My goodness, Ted, you use a 600mm lens, that must be weighty indeed! I did have a 80-400 Nikkor zoom, but I’m not an out and out nature photographer like you, so my longest lens now is the 70-300 Nikkor, which is much lighter, and which extends to 105-450 in DX format. When I first bought the 70-300 it was a bit of a revelation, as it materialised that I often “see” pictures at 300mm ie x6, so I’m looking forward to using the 70-300 on the Z 6.

      Using the APS-C X-T2’s 55-200 is also excellent – that equates to about 85-300, which I also find very useful.

      Haha, geezerhood! Absolutely right – and it was the lighter weight plus compactness of the X-T2 + the 55-200 that set me off on long walks around Bristol, photographing the morning rush hour. I could never get into carrying heavy gear around again, its too much of a burden, and that’s why, although the Z 6 is light, I’m still going to pair it with a good Optech strap, which will lessen the (apparent) load even more.

      Food optional??? Are you one of these radical thinkers??? Now The FATman is really in uncharted territory!!! 😀

      Liked by 1 person

      • We shoot with 100-400 and 150-600. A bit of a load considering we also use Canon 7D2 (all heavy) but that’s the gear made for what we do. Also why I had back surgery…or is it the 70+ thing LOL

        Have fun and keep posting for us on the ‘other side of the pond’.

        Like

        • Adrian Lewis says:

          Wow, Ted, you’re stronger than me then – I travel as light as possible, especially if I’m on foot, its a camera and one lens. Yes, the 70+ thing inevitably creeps in – I’m 70 next year.

          And yes, I will keep posting – I hope you’ll enjoy my stuff! Adrian 🙂

          Liked by 1 person

  4. paula graham says:

    Well, you cannot take it with you, so go mad now while you can..I look forward to the pics.

    Like

    • Adrian Lewis says:

      Absolutely good advice, my friend, you can’t take it with you. I have to get a decent Optech strap – the one that comes with the Z 6 is not as good – and then get outdoors with the beast – I’m looking forward to it. 🙂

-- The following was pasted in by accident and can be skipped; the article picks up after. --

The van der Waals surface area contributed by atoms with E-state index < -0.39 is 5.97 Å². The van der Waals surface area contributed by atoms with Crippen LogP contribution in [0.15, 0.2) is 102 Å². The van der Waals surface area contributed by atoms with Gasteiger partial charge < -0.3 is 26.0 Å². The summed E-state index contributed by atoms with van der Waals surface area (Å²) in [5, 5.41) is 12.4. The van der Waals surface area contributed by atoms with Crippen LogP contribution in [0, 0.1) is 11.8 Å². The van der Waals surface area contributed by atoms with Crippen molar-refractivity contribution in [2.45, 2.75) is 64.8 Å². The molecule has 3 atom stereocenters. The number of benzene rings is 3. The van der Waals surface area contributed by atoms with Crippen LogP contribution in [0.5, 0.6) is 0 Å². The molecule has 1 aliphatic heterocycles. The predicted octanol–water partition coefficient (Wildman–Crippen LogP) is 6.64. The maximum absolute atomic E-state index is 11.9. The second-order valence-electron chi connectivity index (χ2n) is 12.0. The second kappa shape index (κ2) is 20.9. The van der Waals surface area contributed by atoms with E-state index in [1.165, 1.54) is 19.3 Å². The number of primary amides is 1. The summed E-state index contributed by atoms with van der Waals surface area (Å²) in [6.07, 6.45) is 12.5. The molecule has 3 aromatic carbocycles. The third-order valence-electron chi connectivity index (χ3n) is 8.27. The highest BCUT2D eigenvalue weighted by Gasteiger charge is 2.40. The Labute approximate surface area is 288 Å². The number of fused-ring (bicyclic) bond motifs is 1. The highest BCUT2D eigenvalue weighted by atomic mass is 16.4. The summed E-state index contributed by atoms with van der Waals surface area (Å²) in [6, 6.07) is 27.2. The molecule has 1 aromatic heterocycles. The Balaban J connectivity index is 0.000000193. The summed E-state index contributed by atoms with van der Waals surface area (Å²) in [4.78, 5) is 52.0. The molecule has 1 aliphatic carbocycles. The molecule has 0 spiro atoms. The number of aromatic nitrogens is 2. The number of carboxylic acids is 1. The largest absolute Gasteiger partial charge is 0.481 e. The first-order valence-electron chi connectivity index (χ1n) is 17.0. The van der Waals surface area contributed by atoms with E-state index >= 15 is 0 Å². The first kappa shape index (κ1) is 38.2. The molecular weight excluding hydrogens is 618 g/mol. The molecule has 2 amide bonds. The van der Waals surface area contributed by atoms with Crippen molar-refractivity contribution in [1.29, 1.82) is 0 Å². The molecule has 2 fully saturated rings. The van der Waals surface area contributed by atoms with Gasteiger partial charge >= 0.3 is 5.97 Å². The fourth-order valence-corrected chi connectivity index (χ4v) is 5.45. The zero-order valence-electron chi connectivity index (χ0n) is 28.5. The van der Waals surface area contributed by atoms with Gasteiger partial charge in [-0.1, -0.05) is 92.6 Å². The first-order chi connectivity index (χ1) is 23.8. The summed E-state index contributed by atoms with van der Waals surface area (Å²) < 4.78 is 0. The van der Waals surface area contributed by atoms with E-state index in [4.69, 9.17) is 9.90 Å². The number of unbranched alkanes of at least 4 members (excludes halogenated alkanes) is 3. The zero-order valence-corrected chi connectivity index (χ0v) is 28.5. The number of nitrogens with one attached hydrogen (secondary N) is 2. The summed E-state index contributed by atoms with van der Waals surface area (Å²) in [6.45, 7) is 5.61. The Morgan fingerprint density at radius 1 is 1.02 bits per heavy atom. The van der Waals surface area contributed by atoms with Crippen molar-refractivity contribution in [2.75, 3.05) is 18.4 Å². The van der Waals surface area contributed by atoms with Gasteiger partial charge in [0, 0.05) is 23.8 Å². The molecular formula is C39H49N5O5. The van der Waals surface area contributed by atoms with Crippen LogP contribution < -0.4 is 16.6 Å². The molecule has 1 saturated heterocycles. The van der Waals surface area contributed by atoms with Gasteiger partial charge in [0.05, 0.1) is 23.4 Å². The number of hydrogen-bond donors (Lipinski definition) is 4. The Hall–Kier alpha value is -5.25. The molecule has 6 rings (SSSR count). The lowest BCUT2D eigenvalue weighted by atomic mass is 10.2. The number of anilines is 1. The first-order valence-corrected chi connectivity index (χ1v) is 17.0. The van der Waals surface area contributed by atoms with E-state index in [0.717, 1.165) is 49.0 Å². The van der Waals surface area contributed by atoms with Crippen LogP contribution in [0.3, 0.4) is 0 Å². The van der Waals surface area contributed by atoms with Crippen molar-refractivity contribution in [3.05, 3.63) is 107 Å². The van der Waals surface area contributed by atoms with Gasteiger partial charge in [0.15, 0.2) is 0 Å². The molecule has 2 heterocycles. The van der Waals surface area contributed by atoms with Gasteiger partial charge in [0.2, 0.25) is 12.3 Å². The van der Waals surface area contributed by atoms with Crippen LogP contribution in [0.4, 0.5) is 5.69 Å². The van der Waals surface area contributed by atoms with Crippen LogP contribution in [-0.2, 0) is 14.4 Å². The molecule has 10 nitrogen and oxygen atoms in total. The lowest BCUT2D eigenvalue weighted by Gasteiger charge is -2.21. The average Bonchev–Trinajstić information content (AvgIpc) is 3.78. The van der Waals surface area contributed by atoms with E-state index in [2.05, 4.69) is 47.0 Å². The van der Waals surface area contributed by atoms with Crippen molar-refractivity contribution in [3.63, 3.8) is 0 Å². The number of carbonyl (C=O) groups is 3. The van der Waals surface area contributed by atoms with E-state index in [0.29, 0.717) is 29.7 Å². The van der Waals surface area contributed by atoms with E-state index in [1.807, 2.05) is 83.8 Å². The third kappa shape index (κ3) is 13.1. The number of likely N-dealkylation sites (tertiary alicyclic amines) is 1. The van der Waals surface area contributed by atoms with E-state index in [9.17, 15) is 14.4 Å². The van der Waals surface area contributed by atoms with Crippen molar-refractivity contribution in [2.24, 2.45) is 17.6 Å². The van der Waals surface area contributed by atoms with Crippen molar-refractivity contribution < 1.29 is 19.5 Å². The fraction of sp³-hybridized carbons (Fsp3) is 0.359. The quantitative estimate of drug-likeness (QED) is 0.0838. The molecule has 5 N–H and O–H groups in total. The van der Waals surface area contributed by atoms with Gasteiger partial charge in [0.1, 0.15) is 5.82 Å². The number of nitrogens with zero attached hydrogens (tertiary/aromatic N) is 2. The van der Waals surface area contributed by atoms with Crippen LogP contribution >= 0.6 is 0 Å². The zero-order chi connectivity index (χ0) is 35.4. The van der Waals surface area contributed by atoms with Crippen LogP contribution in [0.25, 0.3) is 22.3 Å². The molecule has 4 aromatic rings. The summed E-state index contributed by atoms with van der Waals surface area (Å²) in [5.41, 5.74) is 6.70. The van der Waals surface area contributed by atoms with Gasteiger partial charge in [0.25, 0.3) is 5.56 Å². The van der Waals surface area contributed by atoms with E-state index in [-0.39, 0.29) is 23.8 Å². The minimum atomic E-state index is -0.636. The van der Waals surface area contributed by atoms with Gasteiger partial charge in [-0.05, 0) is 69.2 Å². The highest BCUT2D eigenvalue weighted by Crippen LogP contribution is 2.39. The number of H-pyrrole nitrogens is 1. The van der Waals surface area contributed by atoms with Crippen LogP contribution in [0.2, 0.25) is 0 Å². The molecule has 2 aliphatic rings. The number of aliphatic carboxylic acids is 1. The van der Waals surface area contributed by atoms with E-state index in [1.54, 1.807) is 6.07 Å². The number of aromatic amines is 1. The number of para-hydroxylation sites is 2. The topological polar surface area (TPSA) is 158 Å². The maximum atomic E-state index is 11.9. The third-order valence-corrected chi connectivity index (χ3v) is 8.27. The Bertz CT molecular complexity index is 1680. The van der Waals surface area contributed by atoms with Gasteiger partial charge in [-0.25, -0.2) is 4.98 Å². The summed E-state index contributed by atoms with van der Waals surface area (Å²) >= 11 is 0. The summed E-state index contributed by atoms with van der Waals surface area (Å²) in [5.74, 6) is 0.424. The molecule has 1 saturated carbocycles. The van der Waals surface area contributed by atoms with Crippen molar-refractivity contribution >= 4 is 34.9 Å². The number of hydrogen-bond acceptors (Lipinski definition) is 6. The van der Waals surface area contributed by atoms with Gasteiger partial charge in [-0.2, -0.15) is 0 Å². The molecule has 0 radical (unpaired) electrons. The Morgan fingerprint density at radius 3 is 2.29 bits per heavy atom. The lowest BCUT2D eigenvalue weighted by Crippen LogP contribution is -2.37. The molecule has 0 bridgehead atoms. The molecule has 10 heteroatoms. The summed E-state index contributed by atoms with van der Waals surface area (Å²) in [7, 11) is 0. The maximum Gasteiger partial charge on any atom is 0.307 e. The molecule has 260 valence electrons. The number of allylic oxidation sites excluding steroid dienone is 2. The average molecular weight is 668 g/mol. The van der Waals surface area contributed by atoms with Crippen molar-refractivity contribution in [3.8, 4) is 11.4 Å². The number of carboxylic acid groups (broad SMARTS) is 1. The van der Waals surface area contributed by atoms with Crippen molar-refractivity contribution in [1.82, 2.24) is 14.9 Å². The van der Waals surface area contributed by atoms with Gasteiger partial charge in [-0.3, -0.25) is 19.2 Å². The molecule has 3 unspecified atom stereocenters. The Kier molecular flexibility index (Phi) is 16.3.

Like

  5. Sherry Felix says:

    How is the speed on the Z6? I hear mirror less are slow and not good for moving wildlife like birds.

    Like

    • Adrian Lewis says:

      Hello Sherry – well, this is not my first foray into mirrorless – that came awhile back with a Fujifilm X-T1, followed by an X-T2. The X-T2 was a certain improvement over the X-T1; it is a simply wonderful camera, light, compact and producing colours to die for – and although the speed of the autofocus is not quite up there with my Nikon DSLRs, I have used it for both moving people and wildlife. The X-T2 has now been superseded by the X-T3, which is supposed to have improved autofocus.

      I’m still getting used to the Z 6 and have yet to use it outdoors, but it appears to have snappier autofocus than the X-T2. It snaps into focus very quickly and, using back button focusing, I’m very enthusiastic about its large AF-ON button. Whether the Z 6’s autofocus will be right up there with my D800’s I’ll have to wait to see – watch this space! But I’m philosophical – if the Z 6 is not quite up there with the D800 I’ll use the latter on the few situations really high speed is needed, eg birds taking flight. But meanwhile, I do think the Z 6 is going to be superior to the X-T2 autofocuswise. Adrian 🙂

      Liked by 1 person

  6. Very good way to get mad! Congratz with your new camera, my friend. I have always loved the D700, as you know. But the waiting for a mirrorless, full frame Nikon, took too long, so I switched to SONY A7R2. I think you will have a lot of fun with the Z6. My experience is: the more pixels, the better the shots. I’ll drink a Duvel on your Z6 tonight! 🙂 Cheers.

    Liked by 1 person

    • Adrian Lewis says:

      Harrie, thank you very much! Yes, Nikon have taken a long time to get around to this, and Canon too, and in the interim I got into the Fujifilm X-T2, which apart from autofocus is a wonderful camera. However, now for a bit of fun (LOL! humour this old man, my friend!) – and I agree with you about the pixels. Enjoy that Duvel – and I have some lined up for this afternoon too! A 🙂

      Liked by 1 person

  7. Thank you! Very informative. Last year I bought Canon gear. Cost a fortune so I’m still hungry and can’t send you food parcels. Isn’t there a soup kitchen in Bristol? 😉

    Like

    • Adrian Lewis says:

      Soup kitchen??? LOL! that’s rather thin comfort, my RSA friend!!! Just at this moment was hoping for an enormous Full English, beset with devilled kidneys, eyes of newt, kedgeree and lots of marmalade!!! 😀 Glad this is informative; its something of a learning curve but then I hoped it would be. A 🙂 🙂 🙂

      Liked by 1 person